Opinion | Will We Protect Antarctica or Exploit It? – By José María Figueres – NYT

Quote

By José María Figueres

Mr. Figueres is a former president of Costa Rica and served as chief executive of the World Economic Forum.

 

This week, the Commission for the Conservation of Antarctic Marine Living Resources, comprising 24 nations and the European Union, is meeting in Hobart, Australia, to consider proposals to protect three areas off Antarctica’s coast totaling 1.2 million square miles. Plans for marine reserves off East Antarctica, which offer critical habitat to emperor and Adélie penguins, and in the Weddell Sea, which would shelter whales and penguins, have been on the table for several years, blocked so far by Russia and China. Both of those areas also harbor cold-water corals, glass sponges and other creatures found nowhere else on earth.

Now, a new proposal is up for consideration to establish a marine sanctuary surrounding the Antarctic Peninsula. Antarctica is one of the fastest-warming places on the planet and the Peninsula region is facing multiple pressures, including climate change variability, an increase in tourism as well as intense fishing for krill, which has led to starvation among some populations of penguins.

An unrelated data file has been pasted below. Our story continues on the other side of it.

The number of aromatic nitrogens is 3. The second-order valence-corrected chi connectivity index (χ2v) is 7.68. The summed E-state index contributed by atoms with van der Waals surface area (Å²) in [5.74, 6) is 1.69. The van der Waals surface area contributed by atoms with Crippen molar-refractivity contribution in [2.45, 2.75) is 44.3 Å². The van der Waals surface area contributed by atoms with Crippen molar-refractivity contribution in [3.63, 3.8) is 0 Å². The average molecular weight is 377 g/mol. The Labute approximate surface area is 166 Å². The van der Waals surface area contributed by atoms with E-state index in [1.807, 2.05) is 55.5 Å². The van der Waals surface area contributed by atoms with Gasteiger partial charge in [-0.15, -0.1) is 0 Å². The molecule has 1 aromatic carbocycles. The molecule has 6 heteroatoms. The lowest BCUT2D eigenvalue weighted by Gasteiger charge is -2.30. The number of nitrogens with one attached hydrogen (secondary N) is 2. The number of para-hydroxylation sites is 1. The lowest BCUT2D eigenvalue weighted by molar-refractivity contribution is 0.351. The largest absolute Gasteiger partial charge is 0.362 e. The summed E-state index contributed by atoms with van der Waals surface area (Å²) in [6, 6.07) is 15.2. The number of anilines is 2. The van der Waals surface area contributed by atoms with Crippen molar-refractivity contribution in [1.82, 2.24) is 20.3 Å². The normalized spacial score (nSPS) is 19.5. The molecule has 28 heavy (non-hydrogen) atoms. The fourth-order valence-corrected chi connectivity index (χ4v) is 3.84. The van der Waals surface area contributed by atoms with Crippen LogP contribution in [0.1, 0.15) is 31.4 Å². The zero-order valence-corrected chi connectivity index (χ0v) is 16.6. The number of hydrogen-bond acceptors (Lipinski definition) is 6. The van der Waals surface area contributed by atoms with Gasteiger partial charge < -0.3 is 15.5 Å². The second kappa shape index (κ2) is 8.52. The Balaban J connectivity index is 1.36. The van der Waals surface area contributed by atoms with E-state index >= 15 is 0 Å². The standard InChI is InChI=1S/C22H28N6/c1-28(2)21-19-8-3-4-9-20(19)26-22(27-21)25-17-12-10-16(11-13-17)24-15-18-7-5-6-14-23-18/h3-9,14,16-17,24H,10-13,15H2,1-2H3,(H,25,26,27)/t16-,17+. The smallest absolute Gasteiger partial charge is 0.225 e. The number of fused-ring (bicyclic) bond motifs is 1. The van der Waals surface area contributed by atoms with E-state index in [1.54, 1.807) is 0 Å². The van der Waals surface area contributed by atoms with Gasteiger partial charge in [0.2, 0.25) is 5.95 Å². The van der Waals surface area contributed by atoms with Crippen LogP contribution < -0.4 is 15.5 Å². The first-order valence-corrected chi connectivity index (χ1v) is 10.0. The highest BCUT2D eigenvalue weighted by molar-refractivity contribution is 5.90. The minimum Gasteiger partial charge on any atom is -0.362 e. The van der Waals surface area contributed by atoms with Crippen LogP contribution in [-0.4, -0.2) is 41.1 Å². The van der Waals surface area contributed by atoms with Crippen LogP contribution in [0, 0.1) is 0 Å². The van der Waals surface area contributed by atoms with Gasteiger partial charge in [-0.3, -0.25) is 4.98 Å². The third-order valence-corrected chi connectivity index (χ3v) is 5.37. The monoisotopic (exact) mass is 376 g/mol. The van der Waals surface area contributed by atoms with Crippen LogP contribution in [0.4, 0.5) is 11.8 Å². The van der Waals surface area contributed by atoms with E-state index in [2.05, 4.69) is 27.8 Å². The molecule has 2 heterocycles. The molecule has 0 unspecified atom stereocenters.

. . . .

Antarctica’s land mass has proved forbidding since humans first set foot on the continent, but the sea is swarming with life critical to the planet. Indeed, blooms of algae, which supply oxygen to the atmosphere, can be seen from space. And krill, another fundamental cog in the ecosystem that feeds whales, seals, penguin and many fish, have recently been found to behave in a way that accelerates the removal of carbon from the atmosphere. The ecologist Geraint Tarling of the British Antarctic Survey, who documented this phenomenon, said the finding “could equate to krill sequestering 23 million tonnes of carbon to the deep sea each year, equivalent to annual” residential emissions of greenhouse gases from Britain.

Yet these links are fragile. Sylvia Earle, the marine biologist and explorer and member of the conservation group Antarctica 2020, said: “Where we’re headed right now is not very encouraging for mankind. We continue to chew away and carve away at the systems that generate oxygen and capture carbon and maintain the chemistry of the planet that works in our favor.”

via Opinion | Will We Protect Antarctica or Exploit It? – The New York Times